by Carol Zas
My research in St. John’s, Newfoundland on isolated populations of brook trout requires for me to be able to use a powerful but deadly machine: the BACKPACK ELECTROFISHER. When I tell people outside of fisheries science what I use to catch fish during field work, I’m usually met with aghast faces and complete confusion. I usually describe it as a ghostbusters-esque set up – an anode and cathode are cast in the water creating an electric field with which you can temporarily stun fish in order to collect them for research purposes. It has been shown to be less harmful to the fish than angling, and much easier for collecting individuals for study.
The catch is, this is a very dangerous machine if not used properly! In order to be legally allowed to use it, you must obtain certification. The QCBS generously funded me with an Excellence Award to attend a Class 2 Electrofishing training course hosted by the University of Waterloo in Huntsville, Ontario in May 2015. I attended with my lab mate and we had a great time learning the proper do’s and dont’s of backpack electrofishing, as well as the science behind it. The course consisted of an in-class session, and field session where we put our skills to test with a field examination, and later on an in-class examination. Huntsville, Ontario turned out to be a beautiful place as well.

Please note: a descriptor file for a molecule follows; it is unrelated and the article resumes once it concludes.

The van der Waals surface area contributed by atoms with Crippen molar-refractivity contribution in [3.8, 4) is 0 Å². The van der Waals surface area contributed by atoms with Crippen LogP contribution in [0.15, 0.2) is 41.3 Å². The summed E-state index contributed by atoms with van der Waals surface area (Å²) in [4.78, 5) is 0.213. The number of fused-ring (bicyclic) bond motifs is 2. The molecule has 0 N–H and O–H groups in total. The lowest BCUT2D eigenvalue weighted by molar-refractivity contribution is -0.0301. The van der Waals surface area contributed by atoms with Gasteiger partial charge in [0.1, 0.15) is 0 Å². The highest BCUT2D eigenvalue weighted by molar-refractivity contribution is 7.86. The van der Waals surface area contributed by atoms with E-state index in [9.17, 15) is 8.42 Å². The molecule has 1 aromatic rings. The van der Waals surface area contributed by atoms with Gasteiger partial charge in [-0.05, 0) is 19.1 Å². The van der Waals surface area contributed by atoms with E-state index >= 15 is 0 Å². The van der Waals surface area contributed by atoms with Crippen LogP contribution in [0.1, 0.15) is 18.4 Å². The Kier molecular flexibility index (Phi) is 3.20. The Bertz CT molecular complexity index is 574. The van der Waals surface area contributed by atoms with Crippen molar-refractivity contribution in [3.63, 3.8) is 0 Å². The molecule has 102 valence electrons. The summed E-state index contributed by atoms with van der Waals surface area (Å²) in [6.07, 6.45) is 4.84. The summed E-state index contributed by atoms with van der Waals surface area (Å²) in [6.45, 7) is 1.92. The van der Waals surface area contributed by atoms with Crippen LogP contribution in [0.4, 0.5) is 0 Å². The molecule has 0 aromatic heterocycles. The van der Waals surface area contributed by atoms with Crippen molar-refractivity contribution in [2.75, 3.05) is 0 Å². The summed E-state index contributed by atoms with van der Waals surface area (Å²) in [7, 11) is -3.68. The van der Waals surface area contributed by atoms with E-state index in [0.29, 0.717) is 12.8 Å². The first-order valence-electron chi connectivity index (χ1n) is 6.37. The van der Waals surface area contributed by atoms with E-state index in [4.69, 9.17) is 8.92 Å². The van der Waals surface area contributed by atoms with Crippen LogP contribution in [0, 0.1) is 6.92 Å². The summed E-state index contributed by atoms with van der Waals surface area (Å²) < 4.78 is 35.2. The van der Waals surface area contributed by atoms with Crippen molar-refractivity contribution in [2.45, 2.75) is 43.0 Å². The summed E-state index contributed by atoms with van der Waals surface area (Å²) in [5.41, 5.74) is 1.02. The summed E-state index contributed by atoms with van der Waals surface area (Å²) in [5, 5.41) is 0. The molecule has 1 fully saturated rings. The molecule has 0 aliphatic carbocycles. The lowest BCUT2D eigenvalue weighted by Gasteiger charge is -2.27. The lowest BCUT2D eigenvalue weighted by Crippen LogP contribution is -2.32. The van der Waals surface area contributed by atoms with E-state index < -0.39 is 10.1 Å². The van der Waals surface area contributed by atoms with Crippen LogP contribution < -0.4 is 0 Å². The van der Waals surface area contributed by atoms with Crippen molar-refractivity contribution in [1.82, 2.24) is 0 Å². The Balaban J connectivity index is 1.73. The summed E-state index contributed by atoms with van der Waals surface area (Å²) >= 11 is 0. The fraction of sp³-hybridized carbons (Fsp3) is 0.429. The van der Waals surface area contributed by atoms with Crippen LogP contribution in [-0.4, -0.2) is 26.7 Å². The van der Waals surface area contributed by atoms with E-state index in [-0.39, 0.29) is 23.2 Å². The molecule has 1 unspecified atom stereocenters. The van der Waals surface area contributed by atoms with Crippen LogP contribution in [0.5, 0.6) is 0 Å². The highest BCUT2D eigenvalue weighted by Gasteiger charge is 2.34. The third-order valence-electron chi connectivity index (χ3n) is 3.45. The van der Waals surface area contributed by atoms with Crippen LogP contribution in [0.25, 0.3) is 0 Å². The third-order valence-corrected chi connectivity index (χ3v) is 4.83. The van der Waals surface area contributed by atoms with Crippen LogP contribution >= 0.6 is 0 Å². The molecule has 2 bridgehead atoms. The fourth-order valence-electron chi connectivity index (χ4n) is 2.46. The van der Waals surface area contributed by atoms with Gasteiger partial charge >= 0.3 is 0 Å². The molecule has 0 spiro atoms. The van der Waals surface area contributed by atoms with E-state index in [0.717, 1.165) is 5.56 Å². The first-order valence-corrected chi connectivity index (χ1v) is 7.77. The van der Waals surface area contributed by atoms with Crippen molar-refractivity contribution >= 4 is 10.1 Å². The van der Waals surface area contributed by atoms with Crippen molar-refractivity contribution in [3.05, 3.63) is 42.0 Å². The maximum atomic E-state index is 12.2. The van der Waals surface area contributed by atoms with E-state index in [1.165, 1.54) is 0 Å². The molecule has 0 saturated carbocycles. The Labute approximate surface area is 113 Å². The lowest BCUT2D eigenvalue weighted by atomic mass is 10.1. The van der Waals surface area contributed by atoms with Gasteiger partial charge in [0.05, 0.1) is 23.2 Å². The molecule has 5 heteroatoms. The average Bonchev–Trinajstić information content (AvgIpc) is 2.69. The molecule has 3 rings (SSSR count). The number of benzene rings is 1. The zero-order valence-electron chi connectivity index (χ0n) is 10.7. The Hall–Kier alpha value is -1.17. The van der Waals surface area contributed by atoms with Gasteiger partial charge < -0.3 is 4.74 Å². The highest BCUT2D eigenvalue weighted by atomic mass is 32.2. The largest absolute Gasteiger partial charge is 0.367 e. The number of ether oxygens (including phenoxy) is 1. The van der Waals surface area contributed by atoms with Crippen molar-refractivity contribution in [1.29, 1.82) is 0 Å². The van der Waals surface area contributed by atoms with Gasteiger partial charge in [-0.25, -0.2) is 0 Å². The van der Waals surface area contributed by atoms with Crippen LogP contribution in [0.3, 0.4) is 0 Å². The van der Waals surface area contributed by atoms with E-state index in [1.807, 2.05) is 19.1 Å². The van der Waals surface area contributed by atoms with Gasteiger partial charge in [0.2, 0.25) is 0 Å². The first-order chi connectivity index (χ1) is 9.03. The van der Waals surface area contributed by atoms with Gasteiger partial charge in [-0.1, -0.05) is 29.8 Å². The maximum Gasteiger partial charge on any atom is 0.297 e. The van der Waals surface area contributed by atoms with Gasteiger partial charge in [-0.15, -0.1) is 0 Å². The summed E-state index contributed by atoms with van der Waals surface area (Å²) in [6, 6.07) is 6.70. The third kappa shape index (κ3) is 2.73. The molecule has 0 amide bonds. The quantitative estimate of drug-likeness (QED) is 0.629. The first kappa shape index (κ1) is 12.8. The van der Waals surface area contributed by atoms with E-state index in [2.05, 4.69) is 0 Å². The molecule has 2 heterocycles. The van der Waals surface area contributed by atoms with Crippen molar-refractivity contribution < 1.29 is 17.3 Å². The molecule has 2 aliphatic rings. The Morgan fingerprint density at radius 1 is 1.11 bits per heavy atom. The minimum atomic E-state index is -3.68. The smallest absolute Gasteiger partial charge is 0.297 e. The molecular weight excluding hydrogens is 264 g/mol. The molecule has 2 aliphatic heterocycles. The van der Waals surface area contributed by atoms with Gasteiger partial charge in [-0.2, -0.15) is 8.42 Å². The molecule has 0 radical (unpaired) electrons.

Thanks you QCBS!